The Retro Critic

Oddworld Adventures

Why does this game even exist?

Just look at that title screen, how ugly it is.

But that’s not even the point: Oddworld Adventures is, in fact, a good game… on the PS1, where it was known as Oddworld: Abe’s Oddysee. Why did Nintendo agree to adapt that particular game to their clearly not advanced enough Game Boy? Because it did well with its inventive gameplay style, cool graphics and involving storyline.

All of which are barely present on the Game Boy, incidentally.
The plot sees an alien (or “Mudokon,” to be precise) discover that the factory he works for as a slave is planning to release a new food product made out of his peers’ bodies. Which is pretty dark and disturbing. Add to that the weirdly comical way in which he first finds out about this, through looking at posters advertising the company’s old and new products.

Paramite Pies

Scrab Cakes

New N Tasty

As delicious as those Scrab Cakes look to Abe, he’s not too big on becoming “something new ‘n’ tasty” after he overhears a board meeting where all is revealed to him.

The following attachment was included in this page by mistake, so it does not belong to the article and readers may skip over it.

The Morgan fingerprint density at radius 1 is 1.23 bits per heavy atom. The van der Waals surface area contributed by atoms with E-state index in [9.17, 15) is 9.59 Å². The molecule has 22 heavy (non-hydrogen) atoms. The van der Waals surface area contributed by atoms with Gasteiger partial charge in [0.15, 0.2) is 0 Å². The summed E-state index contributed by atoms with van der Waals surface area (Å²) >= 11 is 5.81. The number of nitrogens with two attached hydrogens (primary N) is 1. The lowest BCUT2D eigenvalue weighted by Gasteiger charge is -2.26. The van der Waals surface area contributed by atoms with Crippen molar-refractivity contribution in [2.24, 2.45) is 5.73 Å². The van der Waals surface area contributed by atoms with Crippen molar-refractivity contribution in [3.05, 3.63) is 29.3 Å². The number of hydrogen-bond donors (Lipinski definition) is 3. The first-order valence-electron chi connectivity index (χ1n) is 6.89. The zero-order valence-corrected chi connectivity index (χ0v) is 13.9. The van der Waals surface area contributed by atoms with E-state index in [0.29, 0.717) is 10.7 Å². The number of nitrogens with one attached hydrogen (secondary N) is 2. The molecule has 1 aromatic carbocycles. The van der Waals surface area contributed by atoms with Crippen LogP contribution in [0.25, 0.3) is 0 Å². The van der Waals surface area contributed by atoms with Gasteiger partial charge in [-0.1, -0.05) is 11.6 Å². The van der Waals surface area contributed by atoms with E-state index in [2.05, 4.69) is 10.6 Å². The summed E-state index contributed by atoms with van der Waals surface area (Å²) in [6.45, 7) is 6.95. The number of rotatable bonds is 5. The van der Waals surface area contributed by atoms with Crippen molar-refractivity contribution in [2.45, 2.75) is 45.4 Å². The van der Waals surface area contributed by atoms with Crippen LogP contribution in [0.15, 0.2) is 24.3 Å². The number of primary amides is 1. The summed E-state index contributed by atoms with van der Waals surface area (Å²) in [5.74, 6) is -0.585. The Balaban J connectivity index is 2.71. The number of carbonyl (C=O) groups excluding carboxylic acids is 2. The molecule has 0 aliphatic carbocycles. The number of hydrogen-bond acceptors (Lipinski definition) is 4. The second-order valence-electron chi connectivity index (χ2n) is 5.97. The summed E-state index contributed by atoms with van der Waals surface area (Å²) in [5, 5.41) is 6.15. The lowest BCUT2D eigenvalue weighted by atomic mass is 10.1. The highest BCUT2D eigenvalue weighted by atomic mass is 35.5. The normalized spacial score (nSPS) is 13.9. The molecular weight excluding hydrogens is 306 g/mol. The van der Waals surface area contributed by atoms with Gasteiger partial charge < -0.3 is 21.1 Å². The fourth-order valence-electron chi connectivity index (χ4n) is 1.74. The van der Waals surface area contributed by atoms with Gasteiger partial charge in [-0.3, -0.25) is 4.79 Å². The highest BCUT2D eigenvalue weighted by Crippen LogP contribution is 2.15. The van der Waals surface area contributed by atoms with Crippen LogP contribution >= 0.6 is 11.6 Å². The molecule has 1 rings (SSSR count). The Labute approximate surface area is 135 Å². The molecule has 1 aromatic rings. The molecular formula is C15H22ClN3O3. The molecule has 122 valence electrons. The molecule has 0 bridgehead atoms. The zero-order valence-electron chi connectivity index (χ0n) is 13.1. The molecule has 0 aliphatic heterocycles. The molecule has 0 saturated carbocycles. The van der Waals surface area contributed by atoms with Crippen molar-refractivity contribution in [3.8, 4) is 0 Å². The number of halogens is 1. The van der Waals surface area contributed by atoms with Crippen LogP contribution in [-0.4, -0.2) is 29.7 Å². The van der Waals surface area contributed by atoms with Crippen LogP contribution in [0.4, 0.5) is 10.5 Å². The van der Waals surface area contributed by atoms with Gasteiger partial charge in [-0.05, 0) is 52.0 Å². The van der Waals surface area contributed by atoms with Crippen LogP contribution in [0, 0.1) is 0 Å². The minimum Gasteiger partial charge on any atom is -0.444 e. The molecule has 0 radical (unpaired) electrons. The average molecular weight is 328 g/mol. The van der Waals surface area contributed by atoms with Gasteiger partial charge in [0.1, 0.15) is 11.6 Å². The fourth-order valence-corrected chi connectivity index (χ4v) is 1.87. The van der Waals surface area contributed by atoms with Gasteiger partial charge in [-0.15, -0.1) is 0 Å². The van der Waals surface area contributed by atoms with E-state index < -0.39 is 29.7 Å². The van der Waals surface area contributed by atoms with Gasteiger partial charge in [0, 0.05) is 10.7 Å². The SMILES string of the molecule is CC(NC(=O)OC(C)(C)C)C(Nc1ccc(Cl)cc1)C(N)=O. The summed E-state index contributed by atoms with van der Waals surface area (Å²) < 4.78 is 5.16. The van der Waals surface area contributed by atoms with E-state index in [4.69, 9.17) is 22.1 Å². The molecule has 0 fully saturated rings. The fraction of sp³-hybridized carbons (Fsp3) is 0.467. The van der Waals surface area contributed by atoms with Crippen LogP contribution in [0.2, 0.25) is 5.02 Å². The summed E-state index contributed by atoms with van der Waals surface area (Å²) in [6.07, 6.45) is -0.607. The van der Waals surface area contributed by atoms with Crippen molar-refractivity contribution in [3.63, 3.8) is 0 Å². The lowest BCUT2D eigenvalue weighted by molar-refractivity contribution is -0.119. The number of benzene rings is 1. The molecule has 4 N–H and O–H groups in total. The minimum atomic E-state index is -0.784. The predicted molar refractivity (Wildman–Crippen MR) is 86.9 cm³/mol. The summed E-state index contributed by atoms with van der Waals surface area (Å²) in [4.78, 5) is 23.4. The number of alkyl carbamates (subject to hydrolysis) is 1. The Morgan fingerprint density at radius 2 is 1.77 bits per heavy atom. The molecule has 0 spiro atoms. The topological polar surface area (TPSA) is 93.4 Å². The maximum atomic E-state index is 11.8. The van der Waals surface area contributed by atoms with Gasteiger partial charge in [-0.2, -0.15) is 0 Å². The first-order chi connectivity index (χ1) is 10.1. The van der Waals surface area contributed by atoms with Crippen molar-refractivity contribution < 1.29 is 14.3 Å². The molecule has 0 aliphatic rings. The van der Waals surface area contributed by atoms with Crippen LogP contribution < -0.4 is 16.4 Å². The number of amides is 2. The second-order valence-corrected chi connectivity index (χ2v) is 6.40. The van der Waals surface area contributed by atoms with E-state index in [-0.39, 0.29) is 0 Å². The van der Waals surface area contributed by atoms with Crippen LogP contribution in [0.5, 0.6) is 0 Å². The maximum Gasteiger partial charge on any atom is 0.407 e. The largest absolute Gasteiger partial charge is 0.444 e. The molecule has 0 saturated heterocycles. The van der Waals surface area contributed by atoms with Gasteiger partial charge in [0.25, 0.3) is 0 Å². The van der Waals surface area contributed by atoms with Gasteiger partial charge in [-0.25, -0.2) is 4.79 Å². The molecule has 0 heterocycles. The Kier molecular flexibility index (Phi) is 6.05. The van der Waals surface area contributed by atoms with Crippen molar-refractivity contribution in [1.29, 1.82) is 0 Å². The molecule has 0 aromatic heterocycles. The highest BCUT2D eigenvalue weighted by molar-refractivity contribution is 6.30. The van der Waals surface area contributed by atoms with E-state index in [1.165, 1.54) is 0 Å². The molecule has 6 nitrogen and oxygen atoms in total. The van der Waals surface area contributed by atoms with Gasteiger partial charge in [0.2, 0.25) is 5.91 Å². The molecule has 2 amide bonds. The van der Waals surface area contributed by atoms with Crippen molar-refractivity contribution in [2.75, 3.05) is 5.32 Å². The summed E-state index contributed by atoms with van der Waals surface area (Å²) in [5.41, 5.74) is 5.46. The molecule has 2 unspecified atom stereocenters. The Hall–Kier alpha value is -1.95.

By the way, I only understand this plot through the Playstation version of the game because the Game Boy port could honestly be about anything. The plot is reduced to a vague cloud of vague vaguery and before you can take a second to figure it out, the game just starts.

Bigface Oddworld

Here’s a couple of questions: who am I and what’s a “Bigface”?

Is that blurry grey thing a Bigface?

Paramites + Scrabs

Ok that kinda makes sense but I’m unclear as to what “Paramites” and “Scrabs” actually are, not to mention what the Bigface has to do with any of this.

Plot Oddworld


To translate: Scrabs and Paramites are things used for food you’ll probably encounter along the way and the Bigface saves your life for some reason.

As to why this all rhymes somehow, I’m not quite sure.

I think the Bigface is actually a Yoda-style character who guides you throughout the game but it really feels like the Game Boy version is starting you off on like the 3rd level or something. There’s big plot chunks missing, which is a shame since the game’s story is interesting and is meant to hook you in right away.

I mean, Oddworld isn’t Batman, a franchise as old as time with a premise so famous little kids and 80 year-olds alike probably know it. This deserved a little more clarity/effort.

I also mean “clarity” literally, look at this screenshot:

Abe Oddworld

I think I’m looking at Abe but, really, it could be anything.

Whatever it is, it’s freakin’ terrifying.

Anyway, the game itself is a platformer in which good old Abe walks and jumps around a factory, interacting with other characters with the ultimate goal of liberating all the slaves who work there before they are turned into yoghurt. And when I say “interacting” I mean interacting! The cool thing about this game is the “Gamespeak” which enables you to chant to other characters and get them to pull levers for you and such through some form of telepathy.

Gamespeak Oddworld

Like Garfield!